Parents' Guide to

Dread Nation

By Sandie Angulo Chen, Common Sense Media Reviewer

age 13+

Riveting alt-history post-Civil War zombie thriller.

Dread Nation Poster Image

A Lot or a Little?

What you will—and won't—find in this book.

Community Reviews

age 13+

Based on 2 parent reviews

age 12+

Loved it! Zombie Apocalypse in Reconstruction South

I loved this book and immediately got it for my fantasy-loving 12 year old and she loved it too. It is well written with complex themes regarding slavery, self-determination, and good and evil. Zombies, of course, are never just zombies, but metaphors for the ills of society. It straddles the lines of historical fiction and fantasy well. Jane and Catherine are great, strong, complex characters. I love a story where the heros are teen girls of color. Zombie fighting is a major plot point so there is a fair amount of violence. Some references to kissing (same sex and hetero).

This title has:

Educational value
Great messages
Great role models
Too much violence
age 13+

Civil War Zombie Apocalypse

Is It Any Good?

Our review:
Parents say (2):
Kids say (1):

The action is so compelling in this fantastic alt-history zombie thriller that re-imagines post-Civil War America, it's the kind of novel that's difficult to stop reading once you start. Dread Nation's main character, Jane, is everything you want in a protagonist: courageous, clever, funny, willful, and impulsive, but also vulnerable, generous, and selfless. She doesn't bother with humility -- she knows the damage she can do with her sickles and that table manners and upper-crust etiquette are trifling considerations. And although there's a tiny love triangle with two viable suitors, the romance is way on the back burner while Jane (who's biracial but not fair enough to pass) and her perfectly put-together classmate Katherine (who is described as having a passing-for-white complexion, blue eyes, and golden hair) work together to defeat the nefarious plans of Summerland's vile father-and-son preacher and sheriff. Katherine enjoys the finer things but also resents how her beauty is also a burden and that she's underestimated (even by Jane, once in a while) because of her face.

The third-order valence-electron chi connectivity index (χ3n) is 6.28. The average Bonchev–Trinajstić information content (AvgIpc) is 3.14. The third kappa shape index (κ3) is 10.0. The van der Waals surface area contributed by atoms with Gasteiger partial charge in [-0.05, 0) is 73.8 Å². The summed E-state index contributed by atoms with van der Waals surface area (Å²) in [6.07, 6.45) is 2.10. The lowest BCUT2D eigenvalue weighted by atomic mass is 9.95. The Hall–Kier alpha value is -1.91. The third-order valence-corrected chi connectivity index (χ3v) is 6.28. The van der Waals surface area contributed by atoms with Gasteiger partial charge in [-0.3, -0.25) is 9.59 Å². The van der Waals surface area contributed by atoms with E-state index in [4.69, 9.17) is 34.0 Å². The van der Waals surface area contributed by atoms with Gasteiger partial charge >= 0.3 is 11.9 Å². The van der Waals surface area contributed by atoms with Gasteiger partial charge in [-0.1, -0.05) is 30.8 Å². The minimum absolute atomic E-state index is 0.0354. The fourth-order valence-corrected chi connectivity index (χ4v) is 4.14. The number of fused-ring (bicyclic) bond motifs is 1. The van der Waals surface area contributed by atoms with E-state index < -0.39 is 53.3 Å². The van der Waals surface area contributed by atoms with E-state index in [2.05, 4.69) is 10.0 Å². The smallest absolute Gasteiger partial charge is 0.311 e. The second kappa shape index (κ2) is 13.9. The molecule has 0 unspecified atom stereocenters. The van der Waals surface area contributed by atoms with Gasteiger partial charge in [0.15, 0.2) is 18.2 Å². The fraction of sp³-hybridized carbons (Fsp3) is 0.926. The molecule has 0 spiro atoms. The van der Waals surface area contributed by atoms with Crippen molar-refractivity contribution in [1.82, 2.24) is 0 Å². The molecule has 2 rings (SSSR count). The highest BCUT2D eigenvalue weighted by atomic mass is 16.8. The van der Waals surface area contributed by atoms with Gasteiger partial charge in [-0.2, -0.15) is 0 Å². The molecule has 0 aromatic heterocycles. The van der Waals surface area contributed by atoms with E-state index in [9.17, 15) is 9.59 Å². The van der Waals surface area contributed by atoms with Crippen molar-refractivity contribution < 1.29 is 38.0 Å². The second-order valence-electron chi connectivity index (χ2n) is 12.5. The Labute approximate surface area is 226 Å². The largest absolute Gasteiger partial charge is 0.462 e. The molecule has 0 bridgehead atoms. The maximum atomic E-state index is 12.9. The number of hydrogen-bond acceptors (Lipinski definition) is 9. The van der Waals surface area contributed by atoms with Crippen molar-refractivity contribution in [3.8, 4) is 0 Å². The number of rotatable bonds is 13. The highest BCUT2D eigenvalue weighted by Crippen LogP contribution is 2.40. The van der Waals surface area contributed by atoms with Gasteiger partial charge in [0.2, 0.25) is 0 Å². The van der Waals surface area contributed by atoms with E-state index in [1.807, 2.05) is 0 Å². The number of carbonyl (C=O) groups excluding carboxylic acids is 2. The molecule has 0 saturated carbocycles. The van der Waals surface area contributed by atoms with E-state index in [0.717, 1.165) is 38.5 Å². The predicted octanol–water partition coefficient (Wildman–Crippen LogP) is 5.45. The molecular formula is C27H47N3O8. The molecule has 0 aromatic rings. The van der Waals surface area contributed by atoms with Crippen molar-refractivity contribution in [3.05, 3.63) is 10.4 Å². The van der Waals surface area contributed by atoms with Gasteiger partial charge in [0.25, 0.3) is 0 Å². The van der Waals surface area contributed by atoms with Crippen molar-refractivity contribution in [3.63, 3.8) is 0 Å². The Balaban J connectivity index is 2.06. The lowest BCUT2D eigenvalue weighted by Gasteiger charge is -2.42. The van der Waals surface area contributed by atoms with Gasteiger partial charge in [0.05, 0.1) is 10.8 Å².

Jane and Katherine lead the charge, while the men in the story are all supporting characters, whether they're good, evil, or roguish. Red Jack, Jane's former beau, is desperate to find his little sister (who, like Katherine, can "pass"); Gideon is the genius forced to keep Summerland's electricity flowing; and Summerland's reigning father and son believe in the despicable white supremacy that keeps the frontier town's black Attendants in place. In flashbacks, readers will also get to know Jane's white, plantation-running Momma, as well as the various black aunties, particularly Aggie, who raised Jane at Rose Hill. There's also a layered quality to the story: Readers can enjoy it for the surface layer of zombie slaying or dig in further to uncover the sociopolitical and historical commentary. Readers of color may especially connect to the themes of oppression and systemic racism.

Book Details

  • Author: Justina Ireland
  • Genre: Historical Fiction
  • Topics: Friendship, History
  • Book type: Fiction
  • Publisher: Balzer + Bray
  • Publication date: April 3, 2018
  • Publisher's recommended age(s): 12 - 18
  • Number of pages: 464
  • Available on: Paperback, Nook, Audiobook (unabridged), Hardback, iBooks, Kindle
  • Last updated: April 20, 2018

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